Williams, Morgan Scoltock

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Morgan Scoltock Williams

M/315439, Private, Army Service Corps (MT)
Died of illness, 17 May 1917, aged 23
Buried at Llanrhos Churchyard

CWGC registered (no family details)

Not on Llandudno memorials

Morgan Scoltock Williams was born in Llandudno, spent his early life in the town and is buried at Llanrhos Churchyard. He was the son and grandson of early prominent citizens of Llandudno. He is not remembered on any of the Llandudno memorials though he has far more “qualification” than many of those named.

Morgan Scoltock Williams was the son of William Williams, a butcher of Madoc Street and later of Mostyn Street. William Williams’ father was Morgan Williams, landlord of the King’s Arms on Mostyn Street. The Census for Wales of 1871 records Morgan Williams, licensed victualler and William Williams, butcher, living next door to each other at Nos 5 and 6 Mostyn Street respectively. William Williams had a wife Sarah and four daughters.

On 27 August 1889, a widowed William Williams married Emma Jane Scoltock at St. John’s Methodist Church, Llandudno. Later that year, Morgan Williams died, leaving his estate of £2432 to William who became the licensee of the King’s Arms. The Census for Wales of 1891 records William (60) and Emma (38) Williams living at 6 Adelphi Street and living on their own means. A son, Morgan Scoltock Williams was born in early 1894 though this happy occasion was marred by the death of his father on 25 June of that year. The Census for 1901 records both Emma and Morgan (7) still living at Adelphi Street though the house was now named “Scoltock Villa”. Emma died in 1903, probate £1688/13s being granted to her solicitors.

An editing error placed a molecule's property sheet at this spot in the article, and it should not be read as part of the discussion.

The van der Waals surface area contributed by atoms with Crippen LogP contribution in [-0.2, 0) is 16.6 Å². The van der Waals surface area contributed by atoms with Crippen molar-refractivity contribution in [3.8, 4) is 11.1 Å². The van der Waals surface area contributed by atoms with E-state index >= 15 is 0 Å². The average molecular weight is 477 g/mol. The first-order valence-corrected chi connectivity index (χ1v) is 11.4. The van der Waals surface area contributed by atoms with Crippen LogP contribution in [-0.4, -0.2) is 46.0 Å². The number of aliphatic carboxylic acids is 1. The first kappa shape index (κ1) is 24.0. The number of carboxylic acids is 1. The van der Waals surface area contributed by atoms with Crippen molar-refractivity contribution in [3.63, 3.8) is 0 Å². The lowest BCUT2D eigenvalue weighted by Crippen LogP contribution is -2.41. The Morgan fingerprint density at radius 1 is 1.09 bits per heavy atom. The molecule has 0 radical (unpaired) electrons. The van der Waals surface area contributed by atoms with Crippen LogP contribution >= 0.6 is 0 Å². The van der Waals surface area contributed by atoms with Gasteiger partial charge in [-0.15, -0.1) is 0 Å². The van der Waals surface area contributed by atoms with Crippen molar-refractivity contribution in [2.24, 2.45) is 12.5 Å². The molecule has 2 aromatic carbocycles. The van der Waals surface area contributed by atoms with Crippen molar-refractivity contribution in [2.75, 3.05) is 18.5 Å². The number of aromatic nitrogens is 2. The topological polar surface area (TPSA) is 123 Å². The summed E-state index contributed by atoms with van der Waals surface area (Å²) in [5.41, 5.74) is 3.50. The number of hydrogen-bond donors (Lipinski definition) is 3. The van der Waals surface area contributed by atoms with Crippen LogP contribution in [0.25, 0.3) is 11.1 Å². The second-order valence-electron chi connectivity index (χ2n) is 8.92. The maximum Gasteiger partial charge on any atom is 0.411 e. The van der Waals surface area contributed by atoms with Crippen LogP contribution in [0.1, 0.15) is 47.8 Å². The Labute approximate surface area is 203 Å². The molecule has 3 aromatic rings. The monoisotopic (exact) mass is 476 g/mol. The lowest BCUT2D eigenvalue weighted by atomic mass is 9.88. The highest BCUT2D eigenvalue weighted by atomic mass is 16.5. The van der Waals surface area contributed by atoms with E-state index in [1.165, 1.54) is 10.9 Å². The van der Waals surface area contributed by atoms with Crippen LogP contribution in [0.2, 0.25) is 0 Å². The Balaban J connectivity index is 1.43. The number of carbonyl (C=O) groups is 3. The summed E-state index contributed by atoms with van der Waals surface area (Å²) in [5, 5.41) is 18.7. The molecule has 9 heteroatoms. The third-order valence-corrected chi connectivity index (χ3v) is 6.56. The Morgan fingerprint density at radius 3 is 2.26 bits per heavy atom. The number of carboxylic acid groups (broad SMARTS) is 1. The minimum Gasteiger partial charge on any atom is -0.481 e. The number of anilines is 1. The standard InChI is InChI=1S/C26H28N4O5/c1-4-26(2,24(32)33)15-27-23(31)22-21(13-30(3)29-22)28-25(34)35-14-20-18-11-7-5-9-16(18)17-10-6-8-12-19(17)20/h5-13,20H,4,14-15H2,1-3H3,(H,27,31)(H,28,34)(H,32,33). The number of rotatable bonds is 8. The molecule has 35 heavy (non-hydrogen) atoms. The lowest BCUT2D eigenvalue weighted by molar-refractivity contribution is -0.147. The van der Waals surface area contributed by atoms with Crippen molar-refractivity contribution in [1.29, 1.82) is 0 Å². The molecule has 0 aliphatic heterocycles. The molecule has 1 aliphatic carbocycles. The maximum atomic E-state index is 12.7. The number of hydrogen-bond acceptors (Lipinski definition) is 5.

The orphaned Morgan Williams came under the guardianship of the Rev W H Nixon, Vicar of Winster in Derbyshire in 1905 – the census return for 1911 appears to be missing. He made a will in 1914 effectively leaving his interest in a freehold house, four acres of land and six leasehold houses (presumably in Llandudno) to the Rev Nixon’s daughter, Winifred. In the summer of 1916 he changed his mind having fallen in love with May Prince and proposed to her that October. Apparently, she rejected him though had spoken to him about joining the army. However, Morgan had been found unfit for service but not wanting to be thought a coward, eventually joined the Army Service Corps (Mechanical Transport). On his attestation papers dated April 1917, he gave his trade or calling as an independent gentleman. His address was Winster Vicarage, near Matlock and he named the Rev Nixon as his next of kin. He was accepted as a dispatch rider and served at No 1 Reserve MT Depot, Grove Park, Lewisham. Morgan was taken ill with measles and died of double pneumonia at Davidston Road War Hospital, Croydon on 17 May 1917 aged 23. He was buried in his family flat altar tomb at Llanrhos Churchyard.

Morgan Williams had made a “soldier’s will” on 1 May 1917 written in his diary in which he left his estate to May Prince though he neglected to rescind his former will. Both wills were presented for probate and the intrigue had to be settled in court which found in favour of May Prince, who received the small fortune of £8431/1s/10d as well as Morgan’s back pay of £3/5s/1d – a total of over £650,000 in today’s money.

Known memorials:

  • Winster War Memorial

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